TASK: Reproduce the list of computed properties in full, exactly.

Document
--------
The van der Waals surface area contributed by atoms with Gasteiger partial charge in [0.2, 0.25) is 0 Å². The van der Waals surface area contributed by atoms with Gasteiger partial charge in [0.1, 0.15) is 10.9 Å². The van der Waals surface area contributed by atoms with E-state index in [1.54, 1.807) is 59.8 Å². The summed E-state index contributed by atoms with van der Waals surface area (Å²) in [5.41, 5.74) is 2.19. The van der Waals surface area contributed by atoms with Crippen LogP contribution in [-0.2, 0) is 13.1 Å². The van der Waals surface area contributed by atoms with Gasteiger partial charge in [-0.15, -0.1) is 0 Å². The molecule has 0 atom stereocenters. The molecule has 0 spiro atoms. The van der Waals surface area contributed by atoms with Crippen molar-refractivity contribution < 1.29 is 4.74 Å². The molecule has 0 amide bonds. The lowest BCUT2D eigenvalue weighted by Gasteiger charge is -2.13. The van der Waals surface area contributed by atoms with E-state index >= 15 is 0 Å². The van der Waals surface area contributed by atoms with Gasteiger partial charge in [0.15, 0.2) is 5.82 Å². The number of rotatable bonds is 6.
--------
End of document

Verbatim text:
The van der Waals surface area contributed by atoms with Gasteiger partial charge in [0.2, 0.25) is 0 Å². The van der Waals surface area contributed by atoms with Gasteiger partial charge in [0.1, 0.15) is 10.9 Å². The van der Waals surface area contributed by atoms with E-state index in [1.54, 1.807) is 59.8 Å². The summed E-state index contributed by atoms with van der Waals surface area (Å²) in [5.41, 5.74) is 2.19. The van der Waals surface area contributed by atoms with Crippen LogP contribution in [-0.2, 0) is 13.1 Å². The van der Waals surface area contributed by atoms with Gasteiger partial charge in [-0.15, -0.1) is 0 Å². The molecule has 0 atom stereocenters. The molecule has 0 spiro atoms. The van der Waals surface area contributed by atoms with Crippen molar-refractivity contribution < 1.29 is 4.74 Å². The molecule has 0 amide bonds. The lowest BCUT2D eigenvalue weighted by Gasteiger charge is -2.13. The van der Waals surface area contributed by atoms with E-state index >= 15 is 0 Å². The van der Waals surface area contributed by atoms with Gasteiger partial charge in [0.15, 0.2) is 5.82 Å². The number of rotatable bonds is 6.